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Hoffmann, R. A wiki for the life sciences where authorship matters. Nature Genetics (2008)

Crystal structure of the human natural killer cell activating receptor KIR2DS2 (CD158j).

Killer cell Ig-like receptors (KIRs) regulate the function of human natural killer and T cell subsets. A feature of the KIR locus is the clustering of homologous genes encoding for inhibitory and activating KIR. Inhibitory and activating KIR differ for ligand specificities and/or affinities. In particular, we show here with KIR tetramers that activating KIR2DS2 does not bind HLA-Cw3 molecules recognized by inhibitory KIR2DL2, despite 99% extracellular amino acid identity. We also report the 2.3-A structure of KIR2DS2, which reveals subtle displacements of two residues (Tyr45 and Gln71) involved in the interaction of KIR2DL2 with HLA-Cw3. These results show that KIR molecules cannot tolerate any variability in their three-dimensional structure without altering their MHC class I recognition capacities. Therefore, the mode of recognition used by KIR largely differs from the conformational changes that characterize T cell receptor or NKG2D interaction with their respective ligands.[1]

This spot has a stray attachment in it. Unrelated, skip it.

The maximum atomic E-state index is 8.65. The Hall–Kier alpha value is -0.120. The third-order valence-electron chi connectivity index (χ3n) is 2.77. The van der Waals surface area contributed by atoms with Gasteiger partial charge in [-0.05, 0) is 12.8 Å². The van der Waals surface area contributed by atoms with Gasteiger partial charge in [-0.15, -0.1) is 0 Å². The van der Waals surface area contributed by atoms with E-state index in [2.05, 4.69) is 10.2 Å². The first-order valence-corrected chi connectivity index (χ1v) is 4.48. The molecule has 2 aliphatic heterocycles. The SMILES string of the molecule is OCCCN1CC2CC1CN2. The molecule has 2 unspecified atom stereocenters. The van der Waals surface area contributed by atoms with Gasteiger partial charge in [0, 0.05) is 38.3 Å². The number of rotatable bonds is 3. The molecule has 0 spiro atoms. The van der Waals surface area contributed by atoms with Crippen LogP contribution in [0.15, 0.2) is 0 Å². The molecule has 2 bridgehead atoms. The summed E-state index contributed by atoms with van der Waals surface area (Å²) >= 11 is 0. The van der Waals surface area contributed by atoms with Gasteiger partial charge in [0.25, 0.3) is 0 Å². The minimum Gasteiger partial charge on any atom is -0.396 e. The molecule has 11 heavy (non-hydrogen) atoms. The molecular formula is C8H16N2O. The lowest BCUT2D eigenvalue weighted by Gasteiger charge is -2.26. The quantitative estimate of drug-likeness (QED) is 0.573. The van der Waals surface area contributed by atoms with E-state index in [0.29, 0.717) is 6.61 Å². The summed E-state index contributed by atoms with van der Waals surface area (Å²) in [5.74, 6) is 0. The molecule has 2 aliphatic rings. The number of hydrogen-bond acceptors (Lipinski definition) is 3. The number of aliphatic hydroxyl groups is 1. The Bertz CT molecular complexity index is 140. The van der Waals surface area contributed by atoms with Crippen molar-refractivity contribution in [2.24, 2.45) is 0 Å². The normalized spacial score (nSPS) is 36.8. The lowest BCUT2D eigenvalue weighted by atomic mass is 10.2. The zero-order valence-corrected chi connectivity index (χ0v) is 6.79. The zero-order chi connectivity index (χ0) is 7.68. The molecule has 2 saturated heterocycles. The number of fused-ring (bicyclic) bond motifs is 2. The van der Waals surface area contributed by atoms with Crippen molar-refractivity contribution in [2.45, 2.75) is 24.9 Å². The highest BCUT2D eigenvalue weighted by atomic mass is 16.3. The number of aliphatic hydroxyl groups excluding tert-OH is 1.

1. Crystal structure of the human natural killer cell activating receptor KIR2DS2 (CD158j). Saulquin, X., Gastinel, L.N., Vivier, E. J. Exp. Med. (2003) [Pubmed]
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